Jan 12, 2017 News
There has been an amplified call for the setting up of a local Law School over the past several years and finally the government of Guyana has made a concrete step in the direction of making such an institution a reality.
Yesterday, at the Georgetown Club on Camp Street, Minister of Legal Affairs and Attorney-General Basil Williams, on behalf of the government of Guyana signed a Memorandum of Understanding with University College of the Caribbean (UCC) and the Law College of the Americas (LAC).
The Attorney-General said that the MOU will be the embodiment of future engagements. He said that the permission for Guyana to establish a law school was given almost two decades ago. Williams reminded that there has always been a problem with Guyanese nationals being given a place at the Hugh Wooding Law School.
He said that at a recent meeting in Antigua, a collective agreement was signed between the University of Guyana, University of the West Indies and the Council for Legal Education (CLE) limiting the number to 25 Guyanese graduates benefiting from automatic entry to Hugh Wooding Law School (HWLS).
According to Williams, there are thousands of Law Degree (LLB) holders in the Caribbean who cannot enter into the Norman Manley Law School in Jamaica, the Eugene Dupuch Law School in the Bahamas or the HWLS.
Williams said that it is very important that the law school comes at this time. He said that there will be no question of students being part of the law programme, which is to be called the JOF Haynes Law School of America.
The AG said that he is hoping that the institution can be up and running by 2018, notwithstanding the feasibility study which has to be done.
According to Dr. Trevor Hamilton, Advisor on the Law School venture, the school will operate under the CLE, which will make it a law school regulated by regional oversight similar to the schools in Jamaica, Trinidad and Tobago and The Bahamas.
He added that the school will seek to help persons to be specialised in certain areas, since there are growing sectors within the Caribbean economy such as Environmental Law, Intellectual Property, Civil Aviation, Maritime law and Tax law.
In addition, Hamilton said that the school will focus on providing continuous education for practicing lawyers and judges.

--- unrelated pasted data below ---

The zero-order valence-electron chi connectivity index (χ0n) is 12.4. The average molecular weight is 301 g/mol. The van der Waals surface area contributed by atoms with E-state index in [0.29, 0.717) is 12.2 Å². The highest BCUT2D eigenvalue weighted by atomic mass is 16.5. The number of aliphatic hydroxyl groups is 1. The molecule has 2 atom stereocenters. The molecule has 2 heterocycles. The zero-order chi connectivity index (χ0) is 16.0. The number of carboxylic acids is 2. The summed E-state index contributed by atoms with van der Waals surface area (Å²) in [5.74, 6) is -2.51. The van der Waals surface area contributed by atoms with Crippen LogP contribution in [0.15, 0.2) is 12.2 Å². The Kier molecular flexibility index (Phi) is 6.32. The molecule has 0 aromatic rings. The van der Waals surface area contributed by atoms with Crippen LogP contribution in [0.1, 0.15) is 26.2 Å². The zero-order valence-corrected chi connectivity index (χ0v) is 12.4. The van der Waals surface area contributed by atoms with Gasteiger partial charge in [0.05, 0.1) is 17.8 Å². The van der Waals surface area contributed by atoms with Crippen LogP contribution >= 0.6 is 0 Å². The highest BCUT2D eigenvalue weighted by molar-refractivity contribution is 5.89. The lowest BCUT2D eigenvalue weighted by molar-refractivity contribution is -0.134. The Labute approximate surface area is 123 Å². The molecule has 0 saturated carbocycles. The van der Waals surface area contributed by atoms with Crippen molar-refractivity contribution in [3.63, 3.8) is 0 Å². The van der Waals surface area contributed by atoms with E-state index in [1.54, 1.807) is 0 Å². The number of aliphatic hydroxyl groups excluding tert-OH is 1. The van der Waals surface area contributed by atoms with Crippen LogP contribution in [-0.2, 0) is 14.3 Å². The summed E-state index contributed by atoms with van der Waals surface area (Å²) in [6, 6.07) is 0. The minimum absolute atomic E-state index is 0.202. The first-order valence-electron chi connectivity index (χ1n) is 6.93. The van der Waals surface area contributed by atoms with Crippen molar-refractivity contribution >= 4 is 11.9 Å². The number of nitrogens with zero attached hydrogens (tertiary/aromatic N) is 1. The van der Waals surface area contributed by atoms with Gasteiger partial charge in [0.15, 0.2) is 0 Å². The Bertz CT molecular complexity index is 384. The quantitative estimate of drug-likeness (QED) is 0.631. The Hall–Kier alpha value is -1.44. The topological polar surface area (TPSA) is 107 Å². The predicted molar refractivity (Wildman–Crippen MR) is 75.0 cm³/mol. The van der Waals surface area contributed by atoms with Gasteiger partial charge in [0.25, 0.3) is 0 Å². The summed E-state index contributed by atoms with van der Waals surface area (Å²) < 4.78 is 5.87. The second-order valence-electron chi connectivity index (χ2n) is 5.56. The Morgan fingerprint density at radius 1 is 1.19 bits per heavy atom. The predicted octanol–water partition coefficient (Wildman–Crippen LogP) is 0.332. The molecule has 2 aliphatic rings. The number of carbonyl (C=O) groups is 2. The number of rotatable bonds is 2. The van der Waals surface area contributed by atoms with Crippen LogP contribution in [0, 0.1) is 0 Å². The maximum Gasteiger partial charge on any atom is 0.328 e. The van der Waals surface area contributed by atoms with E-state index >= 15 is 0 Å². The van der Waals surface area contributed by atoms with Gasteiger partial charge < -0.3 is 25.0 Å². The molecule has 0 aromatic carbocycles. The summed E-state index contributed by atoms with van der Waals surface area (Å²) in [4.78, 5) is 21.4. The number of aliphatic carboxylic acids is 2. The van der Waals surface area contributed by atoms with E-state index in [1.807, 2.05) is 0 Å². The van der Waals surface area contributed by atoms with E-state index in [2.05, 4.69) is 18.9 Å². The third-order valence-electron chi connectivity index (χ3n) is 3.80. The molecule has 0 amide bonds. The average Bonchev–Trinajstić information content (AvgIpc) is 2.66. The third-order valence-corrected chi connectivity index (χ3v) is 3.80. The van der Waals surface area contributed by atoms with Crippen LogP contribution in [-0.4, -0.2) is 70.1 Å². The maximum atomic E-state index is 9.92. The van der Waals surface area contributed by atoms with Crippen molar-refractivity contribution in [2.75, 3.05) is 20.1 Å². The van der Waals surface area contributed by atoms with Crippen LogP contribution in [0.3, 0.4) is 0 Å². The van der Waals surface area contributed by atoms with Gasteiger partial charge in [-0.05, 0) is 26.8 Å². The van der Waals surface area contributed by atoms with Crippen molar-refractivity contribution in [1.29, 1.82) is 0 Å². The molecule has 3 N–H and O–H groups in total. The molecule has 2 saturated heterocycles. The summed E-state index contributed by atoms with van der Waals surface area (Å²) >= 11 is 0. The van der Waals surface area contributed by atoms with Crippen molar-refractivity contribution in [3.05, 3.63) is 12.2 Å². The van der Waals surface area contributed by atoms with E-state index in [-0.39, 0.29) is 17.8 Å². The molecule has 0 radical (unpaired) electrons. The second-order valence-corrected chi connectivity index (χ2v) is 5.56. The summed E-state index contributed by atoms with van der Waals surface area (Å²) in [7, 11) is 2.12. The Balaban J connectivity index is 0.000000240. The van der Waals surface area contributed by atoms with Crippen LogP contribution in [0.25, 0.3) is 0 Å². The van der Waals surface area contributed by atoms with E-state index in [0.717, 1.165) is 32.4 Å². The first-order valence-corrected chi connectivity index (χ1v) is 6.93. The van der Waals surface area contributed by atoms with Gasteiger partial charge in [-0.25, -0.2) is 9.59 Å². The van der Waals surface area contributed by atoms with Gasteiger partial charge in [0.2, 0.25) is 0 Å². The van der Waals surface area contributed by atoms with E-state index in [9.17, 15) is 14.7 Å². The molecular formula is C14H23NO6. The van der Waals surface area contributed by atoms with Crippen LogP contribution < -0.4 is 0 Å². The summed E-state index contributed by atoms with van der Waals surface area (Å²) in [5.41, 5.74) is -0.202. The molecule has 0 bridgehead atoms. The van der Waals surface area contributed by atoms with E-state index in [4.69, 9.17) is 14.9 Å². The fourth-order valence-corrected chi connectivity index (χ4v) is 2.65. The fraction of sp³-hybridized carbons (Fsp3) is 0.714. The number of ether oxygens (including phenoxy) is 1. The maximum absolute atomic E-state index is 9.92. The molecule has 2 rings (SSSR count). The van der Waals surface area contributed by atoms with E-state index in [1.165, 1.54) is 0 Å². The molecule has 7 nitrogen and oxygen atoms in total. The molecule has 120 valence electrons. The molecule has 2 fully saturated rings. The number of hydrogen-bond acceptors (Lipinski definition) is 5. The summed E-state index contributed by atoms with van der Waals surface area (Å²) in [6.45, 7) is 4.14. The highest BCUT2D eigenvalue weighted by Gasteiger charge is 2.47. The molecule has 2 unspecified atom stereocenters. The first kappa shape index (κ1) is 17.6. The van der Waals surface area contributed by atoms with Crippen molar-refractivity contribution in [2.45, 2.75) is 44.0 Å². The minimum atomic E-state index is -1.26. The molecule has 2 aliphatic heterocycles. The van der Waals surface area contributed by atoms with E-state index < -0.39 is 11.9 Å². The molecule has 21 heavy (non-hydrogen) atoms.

“The school in Guyana is not going to just be training CLEs, because law like any education requires continuing education. I’m sure every lawyer on Croal Street needs continuing education, and I can tell you that every judge needs continuing education, every prosecutor, and therefore that is going to be a major market as well.”
He said that the investment model will take place under a Public-Private Partnership. The model, he said, is structured in such a way that the centre will call for many players. This relates to the economic spin-offs which the school is expected to facilitate.
Hamilton said that his team sees investment to be upwards of US$75M dollars into areas such as accommodation, food supply and infrastructure construction. One of the greatest advantages, as highlighted by Hamilton, is the economic benefit which will accrue from the school’s establishment.
At the end of the day, Hamilton said, the school is going to operate as a business, so it will not be a fiscal burden. He said that it will be beneficial to Guyanese law students, since they can remain at home and have access to a more affordable Legal Education Certificate (LEC) programme.
Also speaking at the event was Professor Dennis Gayle, Executive Chancellor and Interim President of the UCC. He said that the venture will help to bridge the gap between the demand for legal education and the provision of such education.
“One of the advantages of the new JOF Haynes Law School is that it will allow increased access to more law students to have the opportunity to study, given the challenge of space availability that we have observed.”
Representing the Vice-Chancellor of UG was Deputy Vice-Chancellor Barbara Reynolds who said that the school will address one of the major issues precluding law graduates from accessing their LEC, which is the availability of physical space at other institutions.
Fielding questions from the media, the Attorney-General said that government is looking to have the institution located in the Turkeyen area. He could not have provided a figure as to how much money the government will be plugging into the project, but informed the media that the shareholding of the school will be 30 per cent for the government and 70 per cent to the UCC and LAC partners.
He said this is so, since the shareholding was set up in such a way because the investment will primarily be done by the UCC and LAC, whereas Guyana will only be providing the land and other support services.
As it relates to how many students will be catered for, Dr. Hamilton said that the school’s capacity should be able to accommodate about 300 students.
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